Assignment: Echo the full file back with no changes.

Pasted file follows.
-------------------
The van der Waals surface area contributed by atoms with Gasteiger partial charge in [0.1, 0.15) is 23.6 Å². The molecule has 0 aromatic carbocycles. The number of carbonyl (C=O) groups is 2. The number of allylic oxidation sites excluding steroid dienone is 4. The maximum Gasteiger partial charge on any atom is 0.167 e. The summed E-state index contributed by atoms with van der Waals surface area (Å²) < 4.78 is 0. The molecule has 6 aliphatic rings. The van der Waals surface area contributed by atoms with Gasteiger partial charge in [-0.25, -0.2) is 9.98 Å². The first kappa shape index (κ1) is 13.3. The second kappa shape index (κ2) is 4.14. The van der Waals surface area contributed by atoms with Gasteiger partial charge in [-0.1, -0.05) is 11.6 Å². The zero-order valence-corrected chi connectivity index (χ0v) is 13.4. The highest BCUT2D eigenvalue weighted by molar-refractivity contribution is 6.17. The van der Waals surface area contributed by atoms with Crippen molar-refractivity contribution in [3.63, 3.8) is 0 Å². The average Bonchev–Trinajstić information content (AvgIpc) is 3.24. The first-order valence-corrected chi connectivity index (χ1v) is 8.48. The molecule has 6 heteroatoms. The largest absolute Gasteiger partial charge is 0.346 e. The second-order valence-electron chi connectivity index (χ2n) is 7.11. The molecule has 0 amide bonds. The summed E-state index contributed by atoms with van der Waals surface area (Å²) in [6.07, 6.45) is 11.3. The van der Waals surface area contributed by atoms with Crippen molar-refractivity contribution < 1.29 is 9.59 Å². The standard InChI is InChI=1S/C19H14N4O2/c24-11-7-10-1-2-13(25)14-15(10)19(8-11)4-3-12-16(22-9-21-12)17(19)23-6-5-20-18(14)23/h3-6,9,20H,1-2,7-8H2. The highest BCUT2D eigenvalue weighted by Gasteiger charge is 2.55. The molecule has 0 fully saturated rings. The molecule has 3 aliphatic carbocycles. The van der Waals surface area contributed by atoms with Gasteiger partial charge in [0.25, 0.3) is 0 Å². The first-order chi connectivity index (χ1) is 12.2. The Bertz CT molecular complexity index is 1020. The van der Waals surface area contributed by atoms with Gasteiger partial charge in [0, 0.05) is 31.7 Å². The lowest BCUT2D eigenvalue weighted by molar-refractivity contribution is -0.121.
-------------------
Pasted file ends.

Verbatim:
The van der Waals surface area contributed by atoms with Gasteiger partial charge in [0.1, 0.15) is 23.6 Å². The molecule has 0 aromatic carbocycles. The number of carbonyl (C=O) groups is 2. The number of allylic oxidation sites excluding steroid dienone is 4. The maximum Gasteiger partial charge on any atom is 0.167 e. The summed E-state index contributed by atoms with van der Waals surface area (Å²) < 4.78 is 0. The molecule has 6 aliphatic rings. The van der Waals surface area contributed by atoms with Gasteiger partial charge in [-0.25, -0.2) is 9.98 Å². The first kappa shape index (κ1) is 13.3. The second kappa shape index (κ2) is 4.14. The van der Waals surface area contributed by atoms with Gasteiger partial charge in [-0.1, -0.05) is 11.6 Å². The zero-order valence-corrected chi connectivity index (χ0v) is 13.4. The highest BCUT2D eigenvalue weighted by molar-refractivity contribution is 6.17. The van der Waals surface area contributed by atoms with Crippen molar-refractivity contribution in [3.63, 3.8) is 0 Å². The average Bonchev–Trinajstić information content (AvgIpc) is 3.24. The first-order valence-corrected chi connectivity index (χ1v) is 8.48. The molecule has 6 heteroatoms. The largest absolute Gasteiger partial charge is 0.346 e. The second-order valence-electron chi connectivity index (χ2n) is 7.11. The molecule has 0 amide bonds. The summed E-state index contributed by atoms with van der Waals surface area (Å²) in [6.07, 6.45) is 11.3. The van der Waals surface area contributed by atoms with Crippen molar-refractivity contribution < 1.29 is 9.59 Å². The standard InChI is InChI=1S/C19H14N4O2/c24-11-7-10-1-2-13(25)14-15(10)19(8-11)4-3-12-16(22-9-21-12)17(19)23-6-5-20-18(14)23/h3-6,9,20H,1-2,7-8H2. The highest BCUT2D eigenvalue weighted by Gasteiger charge is 2.55. The molecule has 0 fully saturated rings. The molecule has 3 aliphatic carbocycles. The van der Waals surface area contributed by atoms with Gasteiger partial charge in [0.25, 0.3) is 0 Å². The first-order chi connectivity index (χ1) is 12.2. The Bertz CT molecular complexity index is 1020. The van der Waals surface area contributed by atoms with Gasteiger partial charge in [0, 0.05) is 31.7 Å². The lowest BCUT2D eigenvalue weighted by molar-refractivity contribution is -0.121.